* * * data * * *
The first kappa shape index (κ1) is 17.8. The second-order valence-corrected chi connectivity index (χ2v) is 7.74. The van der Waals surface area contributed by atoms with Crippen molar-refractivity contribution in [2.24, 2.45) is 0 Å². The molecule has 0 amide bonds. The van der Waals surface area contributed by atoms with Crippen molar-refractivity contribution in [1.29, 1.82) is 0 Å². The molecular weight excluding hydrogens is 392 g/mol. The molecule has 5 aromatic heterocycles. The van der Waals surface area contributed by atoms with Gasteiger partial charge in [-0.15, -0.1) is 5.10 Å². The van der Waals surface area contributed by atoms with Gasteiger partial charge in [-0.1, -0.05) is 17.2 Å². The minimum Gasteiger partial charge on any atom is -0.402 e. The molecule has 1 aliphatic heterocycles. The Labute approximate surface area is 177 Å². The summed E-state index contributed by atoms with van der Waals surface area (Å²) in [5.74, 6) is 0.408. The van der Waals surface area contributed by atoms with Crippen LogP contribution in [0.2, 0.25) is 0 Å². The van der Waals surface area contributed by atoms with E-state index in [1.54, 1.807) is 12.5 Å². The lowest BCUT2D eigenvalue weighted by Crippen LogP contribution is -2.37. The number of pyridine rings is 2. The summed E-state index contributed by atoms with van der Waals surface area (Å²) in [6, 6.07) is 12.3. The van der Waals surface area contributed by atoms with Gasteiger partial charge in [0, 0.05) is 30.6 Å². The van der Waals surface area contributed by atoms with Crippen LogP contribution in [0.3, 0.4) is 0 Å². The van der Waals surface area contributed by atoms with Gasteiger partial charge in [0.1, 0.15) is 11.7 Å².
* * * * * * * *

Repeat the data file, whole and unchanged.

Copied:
The first kappa shape index (κ1) is 17.8. The second-order valence-corrected chi connectivity index (χ2v) is 7.74. The van der Waals surface area contributed by atoms with Crippen molar-refractivity contribution in [2.24, 2.45) is 0 Å². The molecule has 0 amide bonds. The van der Waals surface area contributed by atoms with Crippen molar-refractivity contribution in [1.29, 1.82) is 0 Å². The molecular weight excluding hydrogens is 392 g/mol. The molecule has 5 aromatic heterocycles. The van der Waals surface area contributed by atoms with Gasteiger partial charge in [-0.15, -0.1) is 5.10 Å². The van der Waals surface area contributed by atoms with Gasteiger partial charge in [-0.1, -0.05) is 17.2 Å². The minimum Gasteiger partial charge on any atom is -0.402 e. The molecule has 1 aliphatic heterocycles. The Labute approximate surface area is 177 Å². The summed E-state index contributed by atoms with van der Waals surface area (Å²) in [5.74, 6) is 0.408. The van der Waals surface area contributed by atoms with Crippen LogP contribution in [0.2, 0.25) is 0 Å². The van der Waals surface area contributed by atoms with E-state index in [1.54, 1.807) is 12.5 Å². The lowest BCUT2D eigenvalue weighted by Crippen LogP contribution is -2.37. The number of pyridine rings is 2. The summed E-state index contributed by atoms with van der Waals surface area (Å²) in [6, 6.07) is 12.3. The van der Waals surface area contributed by atoms with Gasteiger partial charge in [0, 0.05) is 30.6 Å². The van der Waals surface area contributed by atoms with Crippen LogP contribution in [0.3, 0.4) is 0 Å². The van der Waals surface area contributed by atoms with Gasteiger partial charge in [0.1, 0.15) is 11.7 Å².